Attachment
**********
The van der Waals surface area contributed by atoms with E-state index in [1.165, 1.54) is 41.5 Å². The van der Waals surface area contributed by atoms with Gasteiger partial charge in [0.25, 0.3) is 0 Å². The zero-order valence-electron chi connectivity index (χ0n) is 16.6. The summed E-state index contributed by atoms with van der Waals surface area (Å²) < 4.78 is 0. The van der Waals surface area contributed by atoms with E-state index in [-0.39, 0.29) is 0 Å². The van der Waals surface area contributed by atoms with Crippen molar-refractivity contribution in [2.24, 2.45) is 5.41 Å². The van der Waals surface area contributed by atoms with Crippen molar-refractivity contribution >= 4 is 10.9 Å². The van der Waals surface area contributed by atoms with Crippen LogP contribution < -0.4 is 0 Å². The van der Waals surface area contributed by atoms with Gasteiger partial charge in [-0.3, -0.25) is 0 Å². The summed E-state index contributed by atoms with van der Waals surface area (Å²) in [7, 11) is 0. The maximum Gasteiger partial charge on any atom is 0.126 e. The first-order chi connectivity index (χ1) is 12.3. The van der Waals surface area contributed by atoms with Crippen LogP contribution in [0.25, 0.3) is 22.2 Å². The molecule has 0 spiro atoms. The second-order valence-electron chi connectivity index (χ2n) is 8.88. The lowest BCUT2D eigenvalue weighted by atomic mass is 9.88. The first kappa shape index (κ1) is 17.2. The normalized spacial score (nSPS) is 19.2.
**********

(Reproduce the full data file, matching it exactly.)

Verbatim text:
The van der Waals surface area contributed by atoms with E-state index in [1.165, 1.54) is 41.5 Å². The van der Waals surface area contributed by atoms with Gasteiger partial charge in [0.25, 0.3) is 0 Å². The zero-order valence-electron chi connectivity index (χ0n) is 16.6. The summed E-state index contributed by atoms with van der Waals surface area (Å²) < 4.78 is 0. The van der Waals surface area contributed by atoms with E-state index in [-0.39, 0.29) is 0 Å². The van der Waals surface area contributed by atoms with Crippen molar-refractivity contribution in [2.24, 2.45) is 5.41 Å². The van der Waals surface area contributed by atoms with Crippen molar-refractivity contribution >= 4 is 10.9 Å². The van der Waals surface area contributed by atoms with Crippen LogP contribution < -0.4 is 0 Å². The van der Waals surface area contributed by atoms with Gasteiger partial charge in [-0.3, -0.25) is 0 Å². The summed E-state index contributed by atoms with van der Waals surface area (Å²) in [7, 11) is 0. The maximum Gasteiger partial charge on any atom is 0.126 e. The first-order chi connectivity index (χ1) is 12.3. The van der Waals surface area contributed by atoms with Crippen LogP contribution in [0.25, 0.3) is 22.2 Å². The molecule has 0 spiro atoms. The second-order valence-electron chi connectivity index (χ2n) is 8.88. The lowest BCUT2D eigenvalue weighted by atomic mass is 9.88. The first kappa shape index (κ1) is 17.2. The normalized spacial score (nSPS) is 19.2.